Many runners use the winter as their “off” season. They reduce their miles to a minimum base, but don’t stop running entirely. The off season allows your body to recover and gives you a prime opportunity to build strength in those supporting muscles.
You don’t want to stop running during the off season because you will lose all that aerobic fitness you have fought so hard to gain. You will also lose the muscle you have worked on building. The aerobic fitness loss happens within two weeks.
How many miles should you maintain? It really depends on your goals. If you plan to run an early season Marathon, it’s a good idea to maintain between 20 to 30 mile weekly base. For someone who runs 5k and 10k races, I’d suggest maintaining 15 to 20 miles as a base throughout the off season. You’ll want to throw in speed and hill training as well just to remind your muscles what they need to do.
Most runners use the colder months of the year as their off season. It’s just hard to get out into the cold, especially when it takes you thirty minutes to put on all the layers you need when temperatures are really cold.
There are a lot of things you can do to boost your running fitness during your off season. Strength training is an excellent way to prepare your body for the increase in miles as race season rolls around. Overall body strength is the most beneficial to runners, so don’t just focus on your legs. Your upper body maintains your running form in the late stages of a race. Poor form means poor energy efficiency. Hip strength is another place you will want to work on. Many running injuries develop from weak hips including shin splints, runners knee, and ITBand issues. You don’t want to build bulk just strong long lean muscle.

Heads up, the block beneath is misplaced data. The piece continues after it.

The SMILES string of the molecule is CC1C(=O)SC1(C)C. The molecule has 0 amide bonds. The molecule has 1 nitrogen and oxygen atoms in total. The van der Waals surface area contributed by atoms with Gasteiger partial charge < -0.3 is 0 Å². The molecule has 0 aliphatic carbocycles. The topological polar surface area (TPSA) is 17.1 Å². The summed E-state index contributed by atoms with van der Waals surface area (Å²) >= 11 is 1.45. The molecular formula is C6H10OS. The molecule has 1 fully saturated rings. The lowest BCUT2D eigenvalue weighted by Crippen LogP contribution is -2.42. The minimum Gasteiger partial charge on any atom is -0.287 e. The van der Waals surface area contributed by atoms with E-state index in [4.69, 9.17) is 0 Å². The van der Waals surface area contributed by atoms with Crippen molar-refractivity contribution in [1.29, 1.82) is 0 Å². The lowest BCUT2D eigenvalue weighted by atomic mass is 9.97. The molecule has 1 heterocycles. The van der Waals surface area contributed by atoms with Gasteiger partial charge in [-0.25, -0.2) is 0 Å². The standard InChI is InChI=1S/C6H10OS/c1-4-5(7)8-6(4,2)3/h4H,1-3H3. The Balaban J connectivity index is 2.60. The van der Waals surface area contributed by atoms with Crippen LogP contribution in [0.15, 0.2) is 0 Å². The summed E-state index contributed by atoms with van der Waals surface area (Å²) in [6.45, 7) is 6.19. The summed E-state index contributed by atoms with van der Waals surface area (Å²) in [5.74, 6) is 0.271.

Team sports are another great choice. Most team sports require you to move forward, backward, and laterally. This lateral movement is going to strengthen those supporting and stabilizing muscles that get neglected during race season, but can really cripple you if they are injured. The team aspect is an excellent way to rebuild all of those relationships you let slid during your peak race season.
Other options, if you like the snow and cold, are snowshoeing and cross-country skiing. These work different muscles than running like your hips. It also keeps you in the outdoors, which is helpful for those with seasonal blues.
Other things you can work on during the off season are learning about different aspects of running, improving your food choices, implementing a foam rolling routine, and set goals for the next race season.
Take advantage of your off-season whenever it may be, relax and rebuild.
Great advice, if your off season is now and you don’t want a break have a look at the New Zealand marathon 21/11/15.
I would love to run in New Zealand, but I’m going to need to plan that one!
This is a great post, especially with options of what one can do in the winter. I take it that if you do take “off”, you will have to pay sometime later. I guess the old saying “an ounce of prevention is worth a pound of cure.”